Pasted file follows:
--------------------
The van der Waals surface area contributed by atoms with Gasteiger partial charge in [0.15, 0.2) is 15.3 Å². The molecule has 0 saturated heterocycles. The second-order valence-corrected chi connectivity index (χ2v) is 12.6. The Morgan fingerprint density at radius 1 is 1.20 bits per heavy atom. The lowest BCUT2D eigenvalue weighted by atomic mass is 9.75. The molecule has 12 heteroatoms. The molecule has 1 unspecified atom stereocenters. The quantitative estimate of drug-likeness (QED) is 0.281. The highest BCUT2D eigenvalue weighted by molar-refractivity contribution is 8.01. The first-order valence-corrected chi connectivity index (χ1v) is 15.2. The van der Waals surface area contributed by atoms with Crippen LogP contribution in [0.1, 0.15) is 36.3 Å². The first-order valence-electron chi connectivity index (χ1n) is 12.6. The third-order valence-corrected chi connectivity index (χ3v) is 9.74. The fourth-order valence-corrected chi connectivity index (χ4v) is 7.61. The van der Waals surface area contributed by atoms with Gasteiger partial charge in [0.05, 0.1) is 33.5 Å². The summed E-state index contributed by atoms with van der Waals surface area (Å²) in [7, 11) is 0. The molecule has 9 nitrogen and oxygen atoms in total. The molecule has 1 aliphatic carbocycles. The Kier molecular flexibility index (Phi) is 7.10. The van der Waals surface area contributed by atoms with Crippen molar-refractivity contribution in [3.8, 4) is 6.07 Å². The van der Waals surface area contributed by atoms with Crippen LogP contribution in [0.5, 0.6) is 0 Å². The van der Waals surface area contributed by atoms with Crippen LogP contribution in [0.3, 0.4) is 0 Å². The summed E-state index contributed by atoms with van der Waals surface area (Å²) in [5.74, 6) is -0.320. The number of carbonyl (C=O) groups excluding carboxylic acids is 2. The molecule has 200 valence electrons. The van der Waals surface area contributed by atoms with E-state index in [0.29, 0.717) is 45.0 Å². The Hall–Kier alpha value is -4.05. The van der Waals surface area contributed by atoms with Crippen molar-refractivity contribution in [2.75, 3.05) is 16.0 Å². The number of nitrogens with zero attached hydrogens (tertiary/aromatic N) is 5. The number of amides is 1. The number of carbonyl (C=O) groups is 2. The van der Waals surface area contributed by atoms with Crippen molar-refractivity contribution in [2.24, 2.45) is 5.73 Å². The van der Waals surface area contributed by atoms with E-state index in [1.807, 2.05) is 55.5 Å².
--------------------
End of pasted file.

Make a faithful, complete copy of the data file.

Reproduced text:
The van der Waals surface area contributed by atoms with Gasteiger partial charge in [0.15, 0.2) is 15.3 Å². The molecule has 0 saturated heterocycles. The second-order valence-corrected chi connectivity index (χ2v) is 12.6. The Morgan fingerprint density at radius 1 is 1.20 bits per heavy atom. The lowest BCUT2D eigenvalue weighted by atomic mass is 9.75. The molecule has 12 heteroatoms. The molecule has 1 unspecified atom stereocenters. The quantitative estimate of drug-likeness (QED) is 0.281. The highest BCUT2D eigenvalue weighted by molar-refractivity contribution is 8.01. The first-order valence-corrected chi connectivity index (χ1v) is 15.2. The van der Waals surface area contributed by atoms with Crippen LogP contribution in [0.1, 0.15) is 36.3 Å². The first-order valence-electron chi connectivity index (χ1n) is 12.6. The third-order valence-corrected chi connectivity index (χ3v) is 9.74. The fourth-order valence-corrected chi connectivity index (χ4v) is 7.61. The van der Waals surface area contributed by atoms with Gasteiger partial charge in [0.05, 0.1) is 33.5 Å². The summed E-state index contributed by atoms with van der Waals surface area (Å²) in [7, 11) is 0. The molecule has 9 nitrogen and oxygen atoms in total. The molecule has 1 aliphatic carbocycles. The Kier molecular flexibility index (Phi) is 7.10. The van der Waals surface area contributed by atoms with Crippen molar-refractivity contribution in [3.8, 4) is 6.07 Å². The van der Waals surface area contributed by atoms with Crippen LogP contribution in [0.5, 0.6) is 0 Å². The van der Waals surface area contributed by atoms with Crippen LogP contribution in [0.3, 0.4) is 0 Å². The summed E-state index contributed by atoms with van der Waals surface area (Å²) in [5.74, 6) is -0.320. The number of carbonyl (C=O) groups excluding carboxylic acids is 2. The molecule has 200 valence electrons. The van der Waals surface area contributed by atoms with E-state index in [0.29, 0.717) is 45.0 Å². The Hall–Kier alpha value is -4.05. The van der Waals surface area contributed by atoms with Crippen molar-refractivity contribution in [2.75, 3.05) is 16.0 Å². The number of nitrogens with zero attached hydrogens (tertiary/aromatic N) is 5. The number of amides is 1. The number of carbonyl (C=O) groups is 2. The van der Waals surface area contributed by atoms with Crippen molar-refractivity contribution in [2.24, 2.45) is 5.73 Å². The van der Waals surface area contributed by atoms with E-state index in [1.807, 2.05) is 55.5 Å².